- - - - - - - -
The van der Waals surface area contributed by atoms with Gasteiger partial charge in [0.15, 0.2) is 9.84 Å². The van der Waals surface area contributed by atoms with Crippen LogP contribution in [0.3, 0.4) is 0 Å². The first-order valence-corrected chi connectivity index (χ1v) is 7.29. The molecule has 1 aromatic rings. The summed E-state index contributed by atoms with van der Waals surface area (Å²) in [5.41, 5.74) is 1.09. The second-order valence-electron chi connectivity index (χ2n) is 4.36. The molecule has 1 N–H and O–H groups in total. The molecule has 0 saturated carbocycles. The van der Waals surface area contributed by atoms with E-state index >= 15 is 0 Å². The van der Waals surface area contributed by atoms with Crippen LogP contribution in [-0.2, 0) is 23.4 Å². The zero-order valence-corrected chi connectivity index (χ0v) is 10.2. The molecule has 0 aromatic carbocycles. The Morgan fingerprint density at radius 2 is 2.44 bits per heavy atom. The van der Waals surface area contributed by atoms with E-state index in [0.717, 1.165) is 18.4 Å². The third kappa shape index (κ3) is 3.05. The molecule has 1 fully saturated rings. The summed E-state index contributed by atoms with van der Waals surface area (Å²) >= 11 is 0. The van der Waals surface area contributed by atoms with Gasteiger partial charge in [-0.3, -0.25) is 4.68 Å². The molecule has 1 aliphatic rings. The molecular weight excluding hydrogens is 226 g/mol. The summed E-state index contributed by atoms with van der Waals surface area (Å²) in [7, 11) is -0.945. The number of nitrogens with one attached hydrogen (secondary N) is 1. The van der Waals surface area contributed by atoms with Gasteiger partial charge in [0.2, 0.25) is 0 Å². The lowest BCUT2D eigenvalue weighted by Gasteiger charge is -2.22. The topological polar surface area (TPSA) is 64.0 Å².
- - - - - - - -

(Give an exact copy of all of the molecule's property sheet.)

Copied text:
The van der Waals surface area contributed by atoms with Gasteiger partial charge in [0.15, 0.2) is 9.84 Å². The van der Waals surface area contributed by atoms with Crippen LogP contribution in [0.3, 0.4) is 0 Å². The first-order valence-corrected chi connectivity index (χ1v) is 7.29. The molecule has 1 aromatic rings. The summed E-state index contributed by atoms with van der Waals surface area (Å²) in [5.41, 5.74) is 1.09. The second-order valence-electron chi connectivity index (χ2n) is 4.36. The molecule has 1 N–H and O–H groups in total. The molecule has 0 saturated carbocycles. The van der Waals surface area contributed by atoms with E-state index >= 15 is 0 Å². The van der Waals surface area contributed by atoms with Crippen LogP contribution in [-0.2, 0) is 23.4 Å². The zero-order valence-corrected chi connectivity index (χ0v) is 10.2. The molecule has 0 aromatic carbocycles. The Morgan fingerprint density at radius 2 is 2.44 bits per heavy atom. The van der Waals surface area contributed by atoms with E-state index in [0.717, 1.165) is 18.4 Å². The third kappa shape index (κ3) is 3.05. The molecule has 1 fully saturated rings. The summed E-state index contributed by atoms with van der Waals surface area (Å²) >= 11 is 0. The van der Waals surface area contributed by atoms with Gasteiger partial charge in [-0.3, -0.25) is 4.68 Å². The molecule has 1 aliphatic rings. The molecular weight excluding hydrogens is 226 g/mol. The summed E-state index contributed by atoms with van der Waals surface area (Å²) in [7, 11) is -0.945. The number of nitrogens with one attached hydrogen (secondary N) is 1. The van der Waals surface area contributed by atoms with Gasteiger partial charge in [0.2, 0.25) is 0 Å². The lowest BCUT2D eigenvalue weighted by Gasteiger charge is -2.22. The topological polar surface area (TPSA) is 64.0 Å².